So far, I’ve seen several documentaries from the seventies about paranormal occurrences and/or extraterrestrial visitations. This one is the worst by far. Combine random stock footage with free-floating paranoia, stream of consciousness rambling and a short attention span and you end up with one of the most pointless explorations of… well, ostensibly it’s about ghosts, but with the way this thing wanders, who can tell? There are no interviews; it’s just Sidney Paul talking and the musicians filling in the gaps while photos and stock footage pass by. I’d say it’s unconvincing, except that for it to be unconvincing, it would have to at least approach coherent, and such is not the case. Really, I’m surprised it didn’t try to mix the Kennedy assassination in as well. One of my “favorite” moments; we see footage of a primitive town and its residents while the narrator intones about the town being infested by ghosts; we don’t see any, but we see plenty of goats, so maybe he was confused. Another: we see modern techniques for digging gold out of mountains, which proves that space aliens have vast underground cities on other planets just waiting for the chance to pounce on us all.


The Ape Creature (1968)

aka Der Gorilla von Soho
Article 2488 by Dave Sindelar
Viewing Date: 1-26-2008
Posting Date: 6-4-2008
Directed by Alfred Vohrer
Featuring Horst Tappert, Uschi Glas, Uwe Friedrichsen
Country: West Germany

Foreign millionaires are turning up drowned in London. Witnesses believe that a gorilla may be responsible for the murders, and authorities begin to suspect a charitable institute and a criminal organization known as “The Gorilla Gang”.

It’s hard to know what to make of this frenetic, rather twitchy comic Edgar Wallace krimi, especially since my print runs only 67 minutes; from what I gather, my copy is missing a lot of the sleaziness. The whole trend must have been pretty close to running its course by this time, and director Alfred Vohrer had already adapted this particular story once before in DEAD EYES OF LONDON. Its fast pace keeps things rather entertaining, though, and the fact that I’ve seen two other versions of the story (the earlier Vohrer version and THE HUMAN MONSTER) means that I can navigate the confusing plot with a minimum of effort. It’s the odd comic approach that is the most disconcerting; the (badly dubbed) dialogue is almost a non-stop barrage of clipped, snippy humor, and the character names include a Dr. Jeckyll and a Sgt. Pepper. No, it’s not very good (in fact, it may be pretty bad), but it’s more entertaining than I would have guessed.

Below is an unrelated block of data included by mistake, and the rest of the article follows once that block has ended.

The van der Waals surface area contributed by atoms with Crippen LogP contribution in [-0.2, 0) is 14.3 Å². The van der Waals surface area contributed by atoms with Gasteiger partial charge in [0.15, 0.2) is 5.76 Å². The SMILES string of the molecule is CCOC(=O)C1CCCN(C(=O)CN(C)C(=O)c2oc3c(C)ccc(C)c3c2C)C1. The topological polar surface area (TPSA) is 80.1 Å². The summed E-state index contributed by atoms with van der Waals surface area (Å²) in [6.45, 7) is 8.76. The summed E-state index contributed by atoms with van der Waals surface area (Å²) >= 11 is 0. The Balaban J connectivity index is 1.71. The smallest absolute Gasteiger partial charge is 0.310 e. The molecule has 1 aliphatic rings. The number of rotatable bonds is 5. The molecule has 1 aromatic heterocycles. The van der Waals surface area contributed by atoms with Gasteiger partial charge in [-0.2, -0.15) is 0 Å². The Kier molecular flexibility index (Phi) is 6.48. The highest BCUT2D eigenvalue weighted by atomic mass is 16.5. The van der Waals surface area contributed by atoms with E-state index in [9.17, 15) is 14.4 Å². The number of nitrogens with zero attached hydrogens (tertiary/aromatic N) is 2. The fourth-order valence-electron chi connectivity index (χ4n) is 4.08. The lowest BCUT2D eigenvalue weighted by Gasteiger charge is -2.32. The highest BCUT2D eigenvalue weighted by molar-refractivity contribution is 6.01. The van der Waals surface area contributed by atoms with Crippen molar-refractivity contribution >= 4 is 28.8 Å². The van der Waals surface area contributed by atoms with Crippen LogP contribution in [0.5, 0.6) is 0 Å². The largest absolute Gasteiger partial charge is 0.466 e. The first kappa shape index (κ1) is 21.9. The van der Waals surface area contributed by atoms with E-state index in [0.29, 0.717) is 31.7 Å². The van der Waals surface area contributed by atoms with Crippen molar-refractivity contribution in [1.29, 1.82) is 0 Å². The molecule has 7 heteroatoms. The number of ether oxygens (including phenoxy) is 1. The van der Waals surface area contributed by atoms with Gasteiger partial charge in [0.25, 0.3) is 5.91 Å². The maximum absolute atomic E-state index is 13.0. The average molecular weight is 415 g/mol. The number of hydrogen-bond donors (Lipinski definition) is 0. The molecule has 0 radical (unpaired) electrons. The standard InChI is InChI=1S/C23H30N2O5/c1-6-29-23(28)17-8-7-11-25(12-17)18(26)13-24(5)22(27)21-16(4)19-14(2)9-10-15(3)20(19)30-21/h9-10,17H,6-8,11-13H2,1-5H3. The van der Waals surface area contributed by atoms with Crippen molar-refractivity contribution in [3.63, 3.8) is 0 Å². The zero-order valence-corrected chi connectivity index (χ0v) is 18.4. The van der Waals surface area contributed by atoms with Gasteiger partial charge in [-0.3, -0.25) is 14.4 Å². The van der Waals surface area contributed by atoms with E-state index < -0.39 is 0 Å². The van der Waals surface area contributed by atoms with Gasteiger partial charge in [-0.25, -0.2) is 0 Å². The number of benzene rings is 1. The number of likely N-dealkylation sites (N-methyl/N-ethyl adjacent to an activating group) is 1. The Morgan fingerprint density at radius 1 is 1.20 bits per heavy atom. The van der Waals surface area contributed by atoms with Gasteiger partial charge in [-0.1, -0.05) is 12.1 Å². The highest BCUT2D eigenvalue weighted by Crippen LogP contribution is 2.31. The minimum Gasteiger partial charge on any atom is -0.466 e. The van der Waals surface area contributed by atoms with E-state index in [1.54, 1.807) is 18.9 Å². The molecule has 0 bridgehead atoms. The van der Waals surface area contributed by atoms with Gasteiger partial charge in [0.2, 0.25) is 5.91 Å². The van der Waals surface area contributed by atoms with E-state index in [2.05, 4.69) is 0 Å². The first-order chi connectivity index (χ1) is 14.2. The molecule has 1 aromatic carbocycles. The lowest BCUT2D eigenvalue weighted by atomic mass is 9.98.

Aladin ou la lampe merveilleuse (1906)

aka Aladdin and the Wonderful Lamp
Article 2474 by Dave Sindelar
Viewing Date: 1-10-2008
Posting Date: 5-21-2008
Directed by Albert Capellani
Featuring Georges Vinter
Country: France

Aladdin discovers a lamp with a genie and uses it to win the hand of a princess.

Yes, it’s the basic Aladdin story told in twelve minutes as a silent. All the title cards are in French, but if you know the story, it’s no obstacle at all. My copy is in beautiful hand-tinted color and in very nice condition. It’s pretty straightforward, though I do wonder why the genie appears as an imp in most of the scenes but as a misshapen giant in the scene where they redecorate Aladdin’s home. Still, whatever you think of them, you have to admire these early silents for their efficiency; you reach the end of the story by the time most movies are just getting started.


An Angel Comes to Brooklyn (1945)

Article 2468 by Dave Sindelar
Viewing Date: 1-4-2008
Posting Date: 5-15-2008
Directed by Leslie Goodwins
Featuring Kay Dowd, Robert Duke, David Street
Country: USA

An angel from actors’ heaven comes down to Earth to help a struggling actress get a break. He decides to help by becoming a producer for a musical revue to show off her talents. Pain ensues.

As a self-professed fan of Olsen and Johnson’s HELLZAPOPPIN’, I should be the last person to throw stones at this surreal anything-goes musical. But there are profound differences. For one thing, HELLZAPOPPIN’ undercut every moment of hokey sentimentality with de-sweetening humor; this one wallows in it shamelessly, what with its treacly “ain’t imagination great” message and “spritely feel-good music” that just makes me feel kind of sick. Personally, I’d rather spend eternity in the jolly fun of HELLZAPOPPIN’s hell, where devils store sinners in barrels and poke them with pitchforks than to have to endure ten minutes of Actors’ Heaven from this one, where bad actors sing ditties and speak in rhyme. As far as I’m concerned, we’re in DOWN TO EARTH territory here, and that’s not good; it doesn’t even boast the star power of that one. And I don’t care how many times they talk about Actors’ heaven in this one; I know real Hell when I see it.